BTW - there are apps that allow you to download and store maps on your phone for this purpose.
@PBEndo: I'm referring to the accuracy or accessibility of the GPS signal. Even with downloaded maps (I'm very much aware of dedicated GPS phone apps that don't rely on downloading maps on the fly), sometimes it gets very turned around or loses GPS signal—a rare occurrence, yes.
Autopilot on current cars works fine with no cell service. There could be some car features overall that might not work as well, but the camera reads the lane lines and speed limit signs, and the radar doesn't care about a cell phone connection. But there might be more white list data if there's a cell signal. I've never had problems in an area without cell signal.
There are two components to the navigator on the Model S/X. The navigation software as well as the maps that are displayed on the dashboard are all local. The Model S/X center console uses Google maps and overlays the route information from the navigator. If you are in a remote location with no cell signal, the Google maps won't load. But the navigator will work fine. You just might not see it on the center console. It's rare enough that I don't remember what you see, but I think you see the blue line for the route without the underlying detail.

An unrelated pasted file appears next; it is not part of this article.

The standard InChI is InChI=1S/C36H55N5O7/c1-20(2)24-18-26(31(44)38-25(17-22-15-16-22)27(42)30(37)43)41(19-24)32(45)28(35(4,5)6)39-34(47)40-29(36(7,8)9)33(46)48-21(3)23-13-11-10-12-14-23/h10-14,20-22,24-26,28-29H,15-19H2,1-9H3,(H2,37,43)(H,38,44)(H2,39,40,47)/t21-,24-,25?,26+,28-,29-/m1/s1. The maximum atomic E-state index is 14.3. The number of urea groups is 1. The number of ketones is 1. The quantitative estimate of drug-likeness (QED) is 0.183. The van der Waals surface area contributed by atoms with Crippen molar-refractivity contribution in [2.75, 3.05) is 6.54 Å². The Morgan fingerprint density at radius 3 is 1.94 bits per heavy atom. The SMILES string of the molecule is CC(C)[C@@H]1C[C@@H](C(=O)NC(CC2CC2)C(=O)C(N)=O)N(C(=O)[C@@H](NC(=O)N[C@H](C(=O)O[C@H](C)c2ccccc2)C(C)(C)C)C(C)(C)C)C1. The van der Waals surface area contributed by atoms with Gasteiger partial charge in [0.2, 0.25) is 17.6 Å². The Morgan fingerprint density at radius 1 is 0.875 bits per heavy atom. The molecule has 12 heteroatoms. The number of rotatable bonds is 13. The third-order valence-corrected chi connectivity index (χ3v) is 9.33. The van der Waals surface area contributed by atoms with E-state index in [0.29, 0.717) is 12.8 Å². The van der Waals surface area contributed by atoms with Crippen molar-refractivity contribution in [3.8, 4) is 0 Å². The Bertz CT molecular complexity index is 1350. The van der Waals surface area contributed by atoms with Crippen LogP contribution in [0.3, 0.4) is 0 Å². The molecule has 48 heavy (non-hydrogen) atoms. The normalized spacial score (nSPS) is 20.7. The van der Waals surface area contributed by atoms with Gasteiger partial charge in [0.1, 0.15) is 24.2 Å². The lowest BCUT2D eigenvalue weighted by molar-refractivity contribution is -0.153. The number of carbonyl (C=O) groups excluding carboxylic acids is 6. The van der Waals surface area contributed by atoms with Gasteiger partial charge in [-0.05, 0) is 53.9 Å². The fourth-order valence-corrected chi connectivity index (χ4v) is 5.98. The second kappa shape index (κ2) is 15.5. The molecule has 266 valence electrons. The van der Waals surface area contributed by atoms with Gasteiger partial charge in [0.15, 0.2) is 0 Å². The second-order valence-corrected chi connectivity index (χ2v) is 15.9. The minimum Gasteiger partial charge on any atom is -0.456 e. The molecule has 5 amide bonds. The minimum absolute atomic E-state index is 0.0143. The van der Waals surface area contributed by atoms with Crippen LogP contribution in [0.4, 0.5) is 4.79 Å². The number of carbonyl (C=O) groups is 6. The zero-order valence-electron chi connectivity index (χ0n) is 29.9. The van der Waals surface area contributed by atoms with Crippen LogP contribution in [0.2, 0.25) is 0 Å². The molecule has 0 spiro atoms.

In any event, until we know more about the Model 3 interior, it's hard to say how this will translate. It's almost definite that the navigator will work without a cell signal and that autopilot will work fine. As for full autonomy, I have no way of knowing what data it will need to get, but I assume it will get all the data at the beginning of the trip and cache it if at all possible. I don't imagine that Tesla will design a car that will crash without a cell phone signal.
Since the Model S/X displays the map on the dashboard with or without cell signal, it's not the end of the world if you go deep in the woods and have no cell signal. With the Model 3, we don't know but I assume that there will be at least one display with local maps.